The great machine

He walked towards office, his feet kicking up the cement laden dust, his heart mirroring the painful boredom that surrounded him. He thought about his office and the mundane day ahead of him. An empty void meshed in mediocrity and lazy innuendo. The charm of the women there was fading fast and all he could see now were slivers of sunset against a dark sea. His mind was filled with temporal thoughts of excitement that flitted in and out like a cool breeze teasing the chimes. Every breath was an effort.

12,375 days. That’s how long I’ve been alive. That’s a big number. Even if you discount the first ten years of childhood, that’s still 8,723 days. Nearly Nine Thousand days — each day a lost moment of my memory. I don’t even have 9000 memories I can think of. Not even half of that. Not even a quarter or a fraction of that. Right now I can think of maybe a 100. If I’m lucky. That’s 8,723 days that I've wasted. I heard an ad on the radio today. They talked about how life is all about creating wonderful memories. I think the real tragedy is that we are unable to remember memories. Our brains are wired to top ten lists. We remember our memorable moments like a top ten or top twenty list. Which makes it difficult for the memory of me having done simple and subtle acts relegated to the farthest corners of my mind. It’s also the reason I’m terribly unhappy when I look back on my life.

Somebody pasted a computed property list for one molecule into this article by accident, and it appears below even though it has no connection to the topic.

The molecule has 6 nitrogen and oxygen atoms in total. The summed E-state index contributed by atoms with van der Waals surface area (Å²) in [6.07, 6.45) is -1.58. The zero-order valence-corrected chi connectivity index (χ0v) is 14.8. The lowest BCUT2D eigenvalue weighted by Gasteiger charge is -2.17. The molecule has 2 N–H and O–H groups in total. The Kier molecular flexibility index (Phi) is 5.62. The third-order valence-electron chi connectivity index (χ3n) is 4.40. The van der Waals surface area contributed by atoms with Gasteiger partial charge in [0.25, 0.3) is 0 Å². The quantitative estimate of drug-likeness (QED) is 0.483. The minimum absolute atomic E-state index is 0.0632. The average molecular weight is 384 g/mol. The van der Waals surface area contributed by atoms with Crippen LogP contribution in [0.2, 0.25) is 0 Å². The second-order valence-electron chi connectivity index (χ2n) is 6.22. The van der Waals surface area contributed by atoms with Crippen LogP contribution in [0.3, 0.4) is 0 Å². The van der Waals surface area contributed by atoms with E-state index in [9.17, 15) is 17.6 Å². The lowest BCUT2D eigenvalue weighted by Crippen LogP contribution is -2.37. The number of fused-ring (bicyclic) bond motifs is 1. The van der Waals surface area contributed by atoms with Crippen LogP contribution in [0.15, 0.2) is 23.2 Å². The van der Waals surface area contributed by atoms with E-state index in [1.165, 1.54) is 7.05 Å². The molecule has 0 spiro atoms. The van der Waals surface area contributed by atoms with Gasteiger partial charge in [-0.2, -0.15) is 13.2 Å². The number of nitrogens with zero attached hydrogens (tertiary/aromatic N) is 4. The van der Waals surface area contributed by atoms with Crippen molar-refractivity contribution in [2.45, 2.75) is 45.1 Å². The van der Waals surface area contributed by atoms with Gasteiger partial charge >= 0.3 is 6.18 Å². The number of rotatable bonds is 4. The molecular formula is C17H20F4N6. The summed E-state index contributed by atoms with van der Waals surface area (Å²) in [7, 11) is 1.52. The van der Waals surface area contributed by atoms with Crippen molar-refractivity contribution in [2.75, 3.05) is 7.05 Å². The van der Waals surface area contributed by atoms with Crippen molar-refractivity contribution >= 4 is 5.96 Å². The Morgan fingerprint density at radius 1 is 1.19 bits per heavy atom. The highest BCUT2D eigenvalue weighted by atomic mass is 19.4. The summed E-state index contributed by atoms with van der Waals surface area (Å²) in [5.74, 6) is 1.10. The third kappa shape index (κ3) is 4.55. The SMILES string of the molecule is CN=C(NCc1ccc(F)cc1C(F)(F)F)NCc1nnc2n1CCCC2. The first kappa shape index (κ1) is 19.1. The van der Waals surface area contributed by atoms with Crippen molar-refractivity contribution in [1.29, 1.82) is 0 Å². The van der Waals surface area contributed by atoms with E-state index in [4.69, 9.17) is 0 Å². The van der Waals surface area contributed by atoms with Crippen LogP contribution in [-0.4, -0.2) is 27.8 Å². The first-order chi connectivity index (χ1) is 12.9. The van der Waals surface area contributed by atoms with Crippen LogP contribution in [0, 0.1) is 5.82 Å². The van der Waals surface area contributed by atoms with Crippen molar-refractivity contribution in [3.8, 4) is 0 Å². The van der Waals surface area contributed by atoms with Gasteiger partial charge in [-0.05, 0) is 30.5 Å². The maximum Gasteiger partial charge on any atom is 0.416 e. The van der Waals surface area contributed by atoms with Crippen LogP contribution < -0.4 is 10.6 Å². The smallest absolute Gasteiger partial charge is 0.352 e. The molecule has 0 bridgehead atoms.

I once read about a study that said people who keep diaries are usually happier than people who don’t. And that some of the ways we can elevate our happiness quotient is by doing simple yet selfless acts every now and then, preferably every day. Having tried this, I can safely say that I’m back to square one. I still feel like my life is being wasted. Being selfless or helping someone just doesn't do it for me. I’m not saying that one shouldn't be selfless or help others. In fact everyone should try to do this once every day till it becomes habitual — like brushing your teeth or using sunscreen. It would make us all better people.

The great machine must keep running. It matters not whether the parts are worn, the raw materials impure, the process inefficient, the product useless — it must continue to run, without pause, without thought. The furnaces must continue to burn, workers continue to maintain and repair, products rolled out even if they are not sold — for consumed they will be since there is nothing else to consume. Produced they will be since there is nothing else to produce.

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